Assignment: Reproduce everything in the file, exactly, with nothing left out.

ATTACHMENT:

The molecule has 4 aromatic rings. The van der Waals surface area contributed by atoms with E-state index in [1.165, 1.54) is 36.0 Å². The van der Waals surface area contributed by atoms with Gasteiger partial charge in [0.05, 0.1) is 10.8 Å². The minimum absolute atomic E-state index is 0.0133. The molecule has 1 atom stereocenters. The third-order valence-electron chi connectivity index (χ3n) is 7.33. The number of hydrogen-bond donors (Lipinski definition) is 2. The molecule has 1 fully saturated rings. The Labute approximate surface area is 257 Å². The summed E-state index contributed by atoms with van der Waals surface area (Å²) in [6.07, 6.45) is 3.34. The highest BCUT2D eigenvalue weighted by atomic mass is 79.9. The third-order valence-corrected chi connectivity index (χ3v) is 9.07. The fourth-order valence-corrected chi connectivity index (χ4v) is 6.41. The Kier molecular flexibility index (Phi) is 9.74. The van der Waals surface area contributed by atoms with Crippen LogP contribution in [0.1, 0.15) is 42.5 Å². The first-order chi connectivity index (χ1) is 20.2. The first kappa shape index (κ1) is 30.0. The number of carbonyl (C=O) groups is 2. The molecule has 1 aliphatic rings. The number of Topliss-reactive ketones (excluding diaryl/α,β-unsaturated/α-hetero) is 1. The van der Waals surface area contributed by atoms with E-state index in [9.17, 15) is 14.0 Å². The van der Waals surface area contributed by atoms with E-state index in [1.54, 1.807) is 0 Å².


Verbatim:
The molecule has 4 aromatic rings. The van der Waals surface area contributed by atoms with E-state index in [1.165, 1.54) is 36.0 Å². The van der Waals surface area contributed by atoms with Gasteiger partial charge in [0.05, 0.1) is 10.8 Å². The minimum absolute atomic E-state index is 0.0133. The molecule has 1 atom stereocenters. The third-order valence-electron chi connectivity index (χ3n) is 7.33. The number of hydrogen-bond donors (Lipinski definition) is 2. The molecule has 1 fully saturated rings. The Labute approximate surface area is 257 Å². The summed E-state index contributed by atoms with van der Waals surface area (Å²) in [6.07, 6.45) is 3.34. The highest BCUT2D eigenvalue weighted by atomic mass is 79.9. The third-order valence-corrected chi connectivity index (χ3v) is 9.07. The fourth-order valence-corrected chi connectivity index (χ4v) is 6.41. The Kier molecular flexibility index (Phi) is 9.74. The van der Waals surface area contributed by atoms with Crippen LogP contribution in [0.1, 0.15) is 42.5 Å². The first-order chi connectivity index (χ1) is 20.2. The first kappa shape index (κ1) is 30.0. The number of carbonyl (C=O) groups is 2. The molecule has 1 aliphatic rings. The number of Topliss-reactive ketones (excluding diaryl/α,β-unsaturated/α-hetero) is 1. The van der Waals surface area contributed by atoms with E-state index in [9.17, 15) is 14.0 Å². The van der Waals surface area contributed by atoms with E-state index in [1.54, 1.807) is 0 Å².